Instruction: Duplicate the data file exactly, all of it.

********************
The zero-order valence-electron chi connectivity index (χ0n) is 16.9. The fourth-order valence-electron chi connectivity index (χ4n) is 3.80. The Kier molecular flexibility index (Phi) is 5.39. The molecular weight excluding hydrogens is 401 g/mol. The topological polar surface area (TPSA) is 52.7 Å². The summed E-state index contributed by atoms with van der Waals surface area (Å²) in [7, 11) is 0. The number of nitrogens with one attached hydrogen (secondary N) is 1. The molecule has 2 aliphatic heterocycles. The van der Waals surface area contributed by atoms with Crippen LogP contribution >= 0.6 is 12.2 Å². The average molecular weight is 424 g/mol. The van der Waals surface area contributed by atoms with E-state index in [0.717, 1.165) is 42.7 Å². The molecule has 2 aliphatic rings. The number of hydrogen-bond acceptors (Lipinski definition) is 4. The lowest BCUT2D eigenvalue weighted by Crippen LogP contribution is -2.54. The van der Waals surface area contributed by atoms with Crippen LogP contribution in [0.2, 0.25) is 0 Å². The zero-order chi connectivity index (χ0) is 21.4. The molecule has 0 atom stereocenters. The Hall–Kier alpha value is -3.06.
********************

The zero-order valence-electron chi connectivity index (χ0n) is 16.9. The fourth-order valence-electron chi connectivity index (χ4n) is 3.80. The Kier molecular flexibility index (Phi) is 5.39. The molecular weight excluding hydrogens is 401 g/mol. The topological polar surface area (TPSA) is 52.7 Å². The summed E-state index contributed by atoms with van der Waals surface area (Å²) in [7, 11) is 0. The number of nitrogens with one attached hydrogen (secondary N) is 1. The molecule has 2 aliphatic heterocycles. The van der Waals surface area contributed by atoms with Crippen LogP contribution >= 0.6 is 12.2 Å². The average molecular weight is 424 g/mol. The van der Waals surface area contributed by atoms with E-state index in [0.717, 1.165) is 42.7 Å². The molecule has 2 aliphatic rings. The number of hydrogen-bond acceptors (Lipinski definition) is 4. The lowest BCUT2D eigenvalue weighted by Crippen LogP contribution is -2.54. The van der Waals surface area contributed by atoms with Crippen LogP contribution in [0.2, 0.25) is 0 Å². The zero-order chi connectivity index (χ0) is 21.4. The molecule has 0 atom stereocenters. The Hall–Kier alpha value is -3.06.